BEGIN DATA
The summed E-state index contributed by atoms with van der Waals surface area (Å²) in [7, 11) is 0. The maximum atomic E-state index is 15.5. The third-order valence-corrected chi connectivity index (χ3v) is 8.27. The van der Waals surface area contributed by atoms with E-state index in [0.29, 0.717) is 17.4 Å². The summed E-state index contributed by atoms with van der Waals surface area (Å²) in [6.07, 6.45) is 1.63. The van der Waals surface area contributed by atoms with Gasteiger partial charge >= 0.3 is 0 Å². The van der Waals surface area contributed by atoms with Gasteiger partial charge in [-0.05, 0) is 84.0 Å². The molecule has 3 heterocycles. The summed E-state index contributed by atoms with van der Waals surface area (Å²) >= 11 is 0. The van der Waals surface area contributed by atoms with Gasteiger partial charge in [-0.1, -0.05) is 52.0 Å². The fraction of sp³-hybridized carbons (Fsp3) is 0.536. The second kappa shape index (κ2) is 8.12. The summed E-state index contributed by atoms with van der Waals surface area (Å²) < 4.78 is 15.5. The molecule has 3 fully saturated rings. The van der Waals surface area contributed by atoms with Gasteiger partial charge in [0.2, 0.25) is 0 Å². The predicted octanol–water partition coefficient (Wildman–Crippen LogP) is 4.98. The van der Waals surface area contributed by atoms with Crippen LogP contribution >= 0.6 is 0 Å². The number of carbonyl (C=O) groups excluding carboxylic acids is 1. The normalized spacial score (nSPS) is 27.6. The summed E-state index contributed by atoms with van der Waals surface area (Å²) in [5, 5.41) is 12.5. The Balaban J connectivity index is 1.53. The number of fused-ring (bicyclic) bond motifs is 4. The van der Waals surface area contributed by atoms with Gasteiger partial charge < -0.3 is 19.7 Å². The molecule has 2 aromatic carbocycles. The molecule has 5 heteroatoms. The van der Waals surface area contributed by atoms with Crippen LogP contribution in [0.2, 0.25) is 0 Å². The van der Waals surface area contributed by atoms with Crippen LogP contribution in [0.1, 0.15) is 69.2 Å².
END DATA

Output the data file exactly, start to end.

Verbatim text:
The summed E-state index contributed by atoms with van der Waals surface area (Å²) in [7, 11) is 0. The maximum atomic E-state index is 15.5. The third-order valence-corrected chi connectivity index (χ3v) is 8.27. The van der Waals surface area contributed by atoms with E-state index in [0.29, 0.717) is 17.4 Å². The summed E-state index contributed by atoms with van der Waals surface area (Å²) in [6.07, 6.45) is 1.63. The van der Waals surface area contributed by atoms with Gasteiger partial charge >= 0.3 is 0 Å². The van der Waals surface area contributed by atoms with Gasteiger partial charge in [-0.05, 0) is 84.0 Å². The molecule has 3 heterocycles. The summed E-state index contributed by atoms with van der Waals surface area (Å²) >= 11 is 0. The van der Waals surface area contributed by atoms with Gasteiger partial charge in [-0.1, -0.05) is 52.0 Å². The fraction of sp³-hybridized carbons (Fsp3) is 0.536. The second kappa shape index (κ2) is 8.12. The summed E-state index contributed by atoms with van der Waals surface area (Å²) < 4.78 is 15.5. The molecule has 3 fully saturated rings. The van der Waals surface area contributed by atoms with Gasteiger partial charge in [0.2, 0.25) is 0 Å². The predicted octanol–water partition coefficient (Wildman–Crippen LogP) is 4.98. The van der Waals surface area contributed by atoms with Crippen LogP contribution >= 0.6 is 0 Å². The number of carbonyl (C=O) groups excluding carboxylic acids is 1. The normalized spacial score (nSPS) is 27.6. The summed E-state index contributed by atoms with van der Waals surface area (Å²) in [5, 5.41) is 12.5. The Balaban J connectivity index is 1.53. The number of fused-ring (bicyclic) bond motifs is 4. The van der Waals surface area contributed by atoms with Gasteiger partial charge < -0.3 is 19.7 Å². The molecule has 2 aromatic carbocycles. The molecule has 5 heteroatoms. The van der Waals surface area contributed by atoms with Crippen LogP contribution in [0.2, 0.25) is 0 Å². The van der Waals surface area contributed by atoms with Crippen LogP contribution in [0.1, 0.15) is 69.2 Å².